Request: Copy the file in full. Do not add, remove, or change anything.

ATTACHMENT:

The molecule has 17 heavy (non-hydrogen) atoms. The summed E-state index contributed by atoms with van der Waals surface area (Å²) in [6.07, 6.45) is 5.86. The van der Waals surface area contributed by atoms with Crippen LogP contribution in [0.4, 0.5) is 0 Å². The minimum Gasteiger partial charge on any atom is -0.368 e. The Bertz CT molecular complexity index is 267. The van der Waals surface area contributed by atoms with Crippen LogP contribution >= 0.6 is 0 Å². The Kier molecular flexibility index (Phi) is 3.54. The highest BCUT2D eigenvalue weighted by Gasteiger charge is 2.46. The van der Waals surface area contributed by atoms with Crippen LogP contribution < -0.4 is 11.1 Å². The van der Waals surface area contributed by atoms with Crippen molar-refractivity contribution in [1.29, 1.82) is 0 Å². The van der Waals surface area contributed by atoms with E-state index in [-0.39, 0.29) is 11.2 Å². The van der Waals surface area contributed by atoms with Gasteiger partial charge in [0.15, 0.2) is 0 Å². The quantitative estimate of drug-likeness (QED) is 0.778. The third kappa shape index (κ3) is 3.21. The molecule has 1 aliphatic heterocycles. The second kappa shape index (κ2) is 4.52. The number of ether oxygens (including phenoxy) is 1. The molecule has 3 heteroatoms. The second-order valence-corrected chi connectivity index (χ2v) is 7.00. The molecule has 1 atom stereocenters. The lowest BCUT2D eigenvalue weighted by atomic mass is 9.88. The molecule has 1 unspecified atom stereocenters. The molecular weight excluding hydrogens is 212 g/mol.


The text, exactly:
The molecule has 17 heavy (non-hydrogen) atoms. The summed E-state index contributed by atoms with van der Waals surface area (Å²) in [6.07, 6.45) is 5.86. The van der Waals surface area contributed by atoms with Crippen LogP contribution in [0.4, 0.5) is 0 Å². The minimum Gasteiger partial charge on any atom is -0.368 e. The Bertz CT molecular complexity index is 267. The van der Waals surface area contributed by atoms with Crippen LogP contribution >= 0.6 is 0 Å². The Kier molecular flexibility index (Phi) is 3.54. The highest BCUT2D eigenvalue weighted by Gasteiger charge is 2.46. The van der Waals surface area contributed by atoms with Crippen LogP contribution < -0.4 is 11.1 Å². The van der Waals surface area contributed by atoms with Crippen molar-refractivity contribution in [1.29, 1.82) is 0 Å². The van der Waals surface area contributed by atoms with E-state index in [-0.39, 0.29) is 11.2 Å². The van der Waals surface area contributed by atoms with Gasteiger partial charge in [0.15, 0.2) is 0 Å². The quantitative estimate of drug-likeness (QED) is 0.778. The third kappa shape index (κ3) is 3.21. The molecule has 1 aliphatic heterocycles. The second kappa shape index (κ2) is 4.52. The number of ether oxygens (including phenoxy) is 1. The molecule has 3 heteroatoms. The second-order valence-corrected chi connectivity index (χ2v) is 7.00. The molecule has 1 atom stereocenters. The lowest BCUT2D eigenvalue weighted by atomic mass is 9.88. The molecule has 1 unspecified atom stereocenters. The molecular weight excluding hydrogens is 212 g/mol.